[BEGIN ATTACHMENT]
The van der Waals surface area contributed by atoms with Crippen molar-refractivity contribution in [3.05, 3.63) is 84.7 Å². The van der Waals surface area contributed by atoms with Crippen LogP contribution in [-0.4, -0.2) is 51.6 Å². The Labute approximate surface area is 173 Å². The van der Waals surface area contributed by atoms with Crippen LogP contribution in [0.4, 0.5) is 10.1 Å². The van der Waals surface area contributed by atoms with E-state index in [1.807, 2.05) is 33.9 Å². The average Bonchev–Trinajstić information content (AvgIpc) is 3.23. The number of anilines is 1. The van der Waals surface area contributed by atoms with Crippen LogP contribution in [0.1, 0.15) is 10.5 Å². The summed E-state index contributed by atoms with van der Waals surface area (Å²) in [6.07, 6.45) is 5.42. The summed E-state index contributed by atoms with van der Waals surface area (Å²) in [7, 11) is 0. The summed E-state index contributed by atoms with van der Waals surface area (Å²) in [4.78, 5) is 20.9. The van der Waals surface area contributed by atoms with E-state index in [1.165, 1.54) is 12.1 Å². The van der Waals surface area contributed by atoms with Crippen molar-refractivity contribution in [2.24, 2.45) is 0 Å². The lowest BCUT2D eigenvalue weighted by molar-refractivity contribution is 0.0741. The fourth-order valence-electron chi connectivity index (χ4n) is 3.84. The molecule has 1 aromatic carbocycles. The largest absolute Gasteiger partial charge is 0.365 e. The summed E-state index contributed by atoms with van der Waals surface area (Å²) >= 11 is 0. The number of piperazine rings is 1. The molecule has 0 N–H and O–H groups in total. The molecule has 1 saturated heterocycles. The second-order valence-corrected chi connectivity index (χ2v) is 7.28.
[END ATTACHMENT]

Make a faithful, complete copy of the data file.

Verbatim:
The van der Waals surface area contributed by atoms with Crippen molar-refractivity contribution in [3.05, 3.63) is 84.7 Å². The van der Waals surface area contributed by atoms with Crippen LogP contribution in [-0.4, -0.2) is 51.6 Å². The Labute approximate surface area is 173 Å². The van der Waals surface area contributed by atoms with Crippen LogP contribution in [0.4, 0.5) is 10.1 Å². The van der Waals surface area contributed by atoms with E-state index in [1.807, 2.05) is 33.9 Å². The average Bonchev–Trinajstić information content (AvgIpc) is 3.23. The number of anilines is 1. The van der Waals surface area contributed by atoms with Crippen LogP contribution in [0.1, 0.15) is 10.5 Å². The summed E-state index contributed by atoms with van der Waals surface area (Å²) in [6.07, 6.45) is 5.42. The summed E-state index contributed by atoms with van der Waals surface area (Å²) in [7, 11) is 0. The summed E-state index contributed by atoms with van der Waals surface area (Å²) in [4.78, 5) is 20.9. The van der Waals surface area contributed by atoms with E-state index in [1.165, 1.54) is 12.1 Å². The van der Waals surface area contributed by atoms with Crippen molar-refractivity contribution in [2.24, 2.45) is 0 Å². The lowest BCUT2D eigenvalue weighted by molar-refractivity contribution is 0.0741. The fourth-order valence-electron chi connectivity index (χ4n) is 3.84. The molecule has 1 aromatic carbocycles. The largest absolute Gasteiger partial charge is 0.365 e. The summed E-state index contributed by atoms with van der Waals surface area (Å²) >= 11 is 0. The number of piperazine rings is 1. The molecule has 0 N–H and O–H groups in total. The molecule has 1 saturated heterocycles. The second-order valence-corrected chi connectivity index (χ2v) is 7.28.